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Transference Kindle Edition
"A crackerjack of a debut... a gritty tale of identity switching and real emotional pain. The pages (or screens) will fly by!" - Robert J. Sawyer, Hugo & Nebula award winning author of The Terminal Experiment
"Self-sacrifice, a desire for vengeance, and a mother's love could save the world in Transference, a fantastical novel of epic scale." - Foreword Clarion, ★★★★
"Fans of epic, constantly evolving arcs will be pleased with the multiplying trajectories whose resolutions always propel future events. The mix of theology, technology, action, and melodrama gives fans of intricate thrillers much to chew on." - Publisher's Weekly
"Transference is a debut gem in the sci-fi genre. The small details bring this world alive, engaging readers immediately with clever tech and societal nuances. This is a book that will make readers think, but is also rife with unexpected twists to please those readers seeking an astral escape." -Self-Publishing Review, ★★★★1/2
"Transference explains the purpose of human suffering and the essential nature of hope in the struggle that is life. Keaton creates a science fiction masterwork that explores human identity and the dignity of the person without unnecessary moralizing." -IndieReader.com, ★★★★★
"Transference by B.T. Keaton is quite the accomplishment... something magnificent is attempted and then successfully pulled off. I respect a person that aims for the moon and then arrives there in spectacular fashion." -Ray Simmons, Readers Favorite, ★★★★★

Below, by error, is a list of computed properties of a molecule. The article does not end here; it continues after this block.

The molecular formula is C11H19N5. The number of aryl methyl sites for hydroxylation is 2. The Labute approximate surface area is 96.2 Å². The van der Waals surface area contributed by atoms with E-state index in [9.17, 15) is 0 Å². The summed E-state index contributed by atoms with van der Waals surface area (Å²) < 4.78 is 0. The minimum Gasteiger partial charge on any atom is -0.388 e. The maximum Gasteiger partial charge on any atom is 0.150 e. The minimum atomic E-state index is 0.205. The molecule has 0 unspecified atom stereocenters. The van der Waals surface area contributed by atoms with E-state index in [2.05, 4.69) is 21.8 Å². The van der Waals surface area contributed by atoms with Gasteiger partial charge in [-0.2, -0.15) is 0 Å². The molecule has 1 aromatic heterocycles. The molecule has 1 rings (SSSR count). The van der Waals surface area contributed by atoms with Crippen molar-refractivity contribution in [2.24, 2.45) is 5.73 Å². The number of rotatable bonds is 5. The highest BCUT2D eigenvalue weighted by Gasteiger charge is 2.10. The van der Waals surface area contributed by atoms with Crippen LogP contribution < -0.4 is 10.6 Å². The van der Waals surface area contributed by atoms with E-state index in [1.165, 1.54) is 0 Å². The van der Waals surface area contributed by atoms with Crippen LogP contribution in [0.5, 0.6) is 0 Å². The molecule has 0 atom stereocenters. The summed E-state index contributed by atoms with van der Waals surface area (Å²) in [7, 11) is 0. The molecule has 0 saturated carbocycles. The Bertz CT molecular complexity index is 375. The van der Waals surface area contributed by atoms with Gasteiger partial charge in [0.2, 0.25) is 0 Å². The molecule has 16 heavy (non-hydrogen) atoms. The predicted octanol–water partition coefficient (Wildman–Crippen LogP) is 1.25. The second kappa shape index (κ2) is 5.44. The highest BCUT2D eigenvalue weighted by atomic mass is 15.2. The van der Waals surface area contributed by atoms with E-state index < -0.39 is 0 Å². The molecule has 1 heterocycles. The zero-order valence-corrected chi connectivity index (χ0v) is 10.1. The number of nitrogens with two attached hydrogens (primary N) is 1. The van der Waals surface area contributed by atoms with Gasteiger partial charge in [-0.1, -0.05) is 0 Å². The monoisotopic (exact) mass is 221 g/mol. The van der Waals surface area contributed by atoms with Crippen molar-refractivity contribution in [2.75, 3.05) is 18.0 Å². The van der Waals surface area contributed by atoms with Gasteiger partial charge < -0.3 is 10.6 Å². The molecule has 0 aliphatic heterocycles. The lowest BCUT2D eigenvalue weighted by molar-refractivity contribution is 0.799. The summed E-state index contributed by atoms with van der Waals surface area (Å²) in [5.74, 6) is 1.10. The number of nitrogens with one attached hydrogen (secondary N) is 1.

"Keaton's debut novel combines a thrilling yet fundamentally human story about a man searching for his family, with a sobering exploration of how a radical technology can be exploited by those in power for their own gain." -Alex Mitchell, The Bookbag.co.uk, ★★★★
"Sometimes technology and the prescriptive nature of religious speculation overwhelm sci-fi thrillers, but this tale has a balanced blend of realism, philosophical inquiry, and speculative detail. Keaton just might attain literary immortality with this commanding debut novel." - Kate Robinson, The US Review of Books (Recommended)--This text refers to the paperback edition.
About the Author
- ASIN : B082WPHTHH
- Publisher : Ingleside Avenue Press; 1st edition (13 January 2020)
- Language : English
- File size : 2429 KB
- Simultaneous device usage : Unlimited
- Text-to-Speech : Enabled
- Screen Reader : Supported
- Enhanced typesetting : Enabled
- X-Ray : Not Enabled
- Word Wise : Enabled
- Print length : 394 pages
- Page numbers source ISBN : 1645701506
- Best Sellers Rank: 218,825 in Kindle Store (See Top 100 in Kindle Store)
- Customer Reviews:
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Top reviews from Australia
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The author is an amazing writer who had me engaged from the first page. I think I actually said ‘wow’ and might have even raised an eyebrow. His writing stands out from the crowd and is a real pleasure to read. He develops the characters from their own perspective with dedicated chapters which gives them all depth and keeps the momentum as the plot threads wind together.
I feel lucky I downloaded the preview almost by chance.
This a book you will enjoy reading and a writer you should watch.
I'm looking forward to re-reading it.
Top reviews from other countries
Why complex? There are a number of reasons. The prison is a mine on a distant planet. Conditions are tough and new arrivals can unexpectedly drop dead. Survivors are subject to a brutal regiem of discipline. People who step out of line may quietly disappear into one of the bottomless pits around the mine. Finally not everyone is who they appear to be. The Church and its Prophet may transfer one man into another's body using an alien technology that was discovered on a deserted planet.